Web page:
3. I like using Rx\TX for debugging and bluetooth. ( not a big deal )

 

thanks

TechSgin

 

 

 

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one other reason not to use rs232 is that it is "peer to peer" and the relation of my mcu design is many mcu transmiters (rooms) and a single reciver mcu ( central control ).

I think that if i will understand how to protect a single wire loop properly then the idea of dc long wires will be clear for me. Thanks.

Last Edited: Thu. May 21, 2015 - 06:58 PM
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Thanks about the midi, I have learned a new thing.

Still i belive that midi has the same disadvantages as rs232 has for my project.

RS232 solution:
1. Wouldn't I still need to protect the MCU pins.
2. The capacitance of CAT5 is 50pF per meter, by wikipedia the RS232 is not recommended for cables longer than 15 meters unless the capacitance is very low 30 x 50pF = 1500pF not sure if that's high or low capacitance for RS232.
3. I like using Rx\TX for debugging and bluetooth. ( not a big deal )
4. The mcu relation is one (center pin per room) to many (rooms).
5. I would like to learn how to protect a single long distance dc wire loop as it will give me the better understanding on how to protect mcu pins.

Thanks TechSgin

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If you want cheap n cheerful whilst being robust, use relays.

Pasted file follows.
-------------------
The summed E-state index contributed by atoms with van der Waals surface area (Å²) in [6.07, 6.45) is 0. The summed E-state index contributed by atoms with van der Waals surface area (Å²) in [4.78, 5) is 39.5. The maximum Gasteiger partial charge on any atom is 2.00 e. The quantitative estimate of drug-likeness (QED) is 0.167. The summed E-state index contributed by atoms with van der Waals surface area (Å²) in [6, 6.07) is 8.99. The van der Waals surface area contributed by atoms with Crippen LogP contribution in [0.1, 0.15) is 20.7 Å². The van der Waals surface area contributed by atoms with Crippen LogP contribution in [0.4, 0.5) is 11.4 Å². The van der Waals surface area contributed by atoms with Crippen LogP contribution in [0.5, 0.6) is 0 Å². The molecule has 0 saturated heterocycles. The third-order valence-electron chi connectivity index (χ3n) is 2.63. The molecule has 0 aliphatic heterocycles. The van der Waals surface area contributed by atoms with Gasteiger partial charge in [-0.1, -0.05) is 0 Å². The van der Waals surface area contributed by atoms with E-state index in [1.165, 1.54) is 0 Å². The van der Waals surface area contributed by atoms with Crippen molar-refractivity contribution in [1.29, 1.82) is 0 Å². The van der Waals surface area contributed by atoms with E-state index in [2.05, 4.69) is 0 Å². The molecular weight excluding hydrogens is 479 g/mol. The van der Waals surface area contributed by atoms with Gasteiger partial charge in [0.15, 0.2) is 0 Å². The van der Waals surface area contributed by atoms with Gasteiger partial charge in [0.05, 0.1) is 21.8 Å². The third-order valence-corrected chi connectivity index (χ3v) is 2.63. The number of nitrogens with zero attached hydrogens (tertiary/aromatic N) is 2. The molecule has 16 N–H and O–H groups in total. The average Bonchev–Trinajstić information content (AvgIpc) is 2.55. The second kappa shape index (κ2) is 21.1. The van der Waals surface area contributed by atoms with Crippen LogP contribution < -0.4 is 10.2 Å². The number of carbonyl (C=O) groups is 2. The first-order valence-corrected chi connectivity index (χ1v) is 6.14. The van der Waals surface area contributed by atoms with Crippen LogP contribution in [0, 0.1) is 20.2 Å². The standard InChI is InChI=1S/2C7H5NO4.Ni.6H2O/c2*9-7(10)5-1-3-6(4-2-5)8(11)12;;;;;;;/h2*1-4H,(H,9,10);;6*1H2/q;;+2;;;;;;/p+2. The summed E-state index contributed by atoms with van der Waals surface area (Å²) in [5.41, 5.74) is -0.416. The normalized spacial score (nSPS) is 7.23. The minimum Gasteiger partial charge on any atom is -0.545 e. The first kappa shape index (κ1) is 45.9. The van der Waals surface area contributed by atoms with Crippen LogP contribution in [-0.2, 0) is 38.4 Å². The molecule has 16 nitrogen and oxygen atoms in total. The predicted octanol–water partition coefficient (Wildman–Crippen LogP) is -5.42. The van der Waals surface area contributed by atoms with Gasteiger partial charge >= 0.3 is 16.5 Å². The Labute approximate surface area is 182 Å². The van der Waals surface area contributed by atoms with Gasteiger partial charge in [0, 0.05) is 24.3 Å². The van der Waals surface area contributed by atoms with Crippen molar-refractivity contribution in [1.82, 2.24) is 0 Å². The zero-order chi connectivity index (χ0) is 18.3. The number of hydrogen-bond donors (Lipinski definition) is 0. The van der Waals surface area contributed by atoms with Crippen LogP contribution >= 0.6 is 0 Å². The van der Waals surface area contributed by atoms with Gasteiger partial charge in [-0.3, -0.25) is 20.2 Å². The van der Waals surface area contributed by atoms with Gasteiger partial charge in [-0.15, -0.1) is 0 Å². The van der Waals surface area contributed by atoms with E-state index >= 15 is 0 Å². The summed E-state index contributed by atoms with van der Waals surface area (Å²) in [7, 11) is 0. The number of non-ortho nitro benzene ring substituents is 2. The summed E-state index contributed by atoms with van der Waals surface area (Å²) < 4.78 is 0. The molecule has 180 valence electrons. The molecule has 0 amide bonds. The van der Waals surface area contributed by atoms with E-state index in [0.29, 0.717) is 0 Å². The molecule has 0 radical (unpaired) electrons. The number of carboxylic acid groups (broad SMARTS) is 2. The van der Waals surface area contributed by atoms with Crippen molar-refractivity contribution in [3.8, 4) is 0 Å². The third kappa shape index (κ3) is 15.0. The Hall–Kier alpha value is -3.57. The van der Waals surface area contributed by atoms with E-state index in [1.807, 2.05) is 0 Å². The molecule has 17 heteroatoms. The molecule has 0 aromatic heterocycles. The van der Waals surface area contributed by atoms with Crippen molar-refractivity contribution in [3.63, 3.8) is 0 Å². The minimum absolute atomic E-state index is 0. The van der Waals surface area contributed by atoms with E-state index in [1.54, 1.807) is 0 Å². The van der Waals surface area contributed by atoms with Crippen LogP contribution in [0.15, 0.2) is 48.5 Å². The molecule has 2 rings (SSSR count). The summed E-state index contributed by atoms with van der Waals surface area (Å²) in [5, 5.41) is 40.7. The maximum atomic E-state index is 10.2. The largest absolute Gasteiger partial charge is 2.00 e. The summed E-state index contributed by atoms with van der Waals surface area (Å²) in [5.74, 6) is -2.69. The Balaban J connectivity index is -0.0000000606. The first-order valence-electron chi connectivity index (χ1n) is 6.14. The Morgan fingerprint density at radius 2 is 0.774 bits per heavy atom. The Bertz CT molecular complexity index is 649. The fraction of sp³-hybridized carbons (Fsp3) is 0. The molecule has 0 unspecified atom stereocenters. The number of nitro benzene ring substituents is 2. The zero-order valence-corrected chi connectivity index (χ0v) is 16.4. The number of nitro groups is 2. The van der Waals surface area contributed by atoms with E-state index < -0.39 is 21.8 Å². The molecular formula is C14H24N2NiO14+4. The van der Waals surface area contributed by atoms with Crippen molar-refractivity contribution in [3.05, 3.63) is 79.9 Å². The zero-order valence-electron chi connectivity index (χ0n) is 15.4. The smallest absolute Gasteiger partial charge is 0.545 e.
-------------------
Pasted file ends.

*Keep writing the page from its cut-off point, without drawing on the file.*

With your opto setup, what is protecting the optos? You get a nearby lightning strike and it blows the opto led as its ratings have been exceeded and the sender opto transistor is its rating have been exceeded and probably the power supply as well.
You also need to provide a bit of a load so that stray induced voltages don't wrongfully activate your input. A relay does this by design as well as giving a bit of hysteresis.
For your opto, you would need some resistors and a transzorb on the receiver side. The resistors to limit the current and the transzorb to limit the voltage and give reverse voltage protection to the opto led.
For your receiver code, you need to filter the inputs. At the moment you code can interpret a transient as being on. You need to read the input at a regular interval and keep a count of if it is on or off. This is usually referred to as debouncing. A common interval would be 10ms and at least three times. Industrial controllers might do it 20 times.

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Good morning Techsgin,

 

I was challenging your basic idea for the receiver interface which I have redrawn below.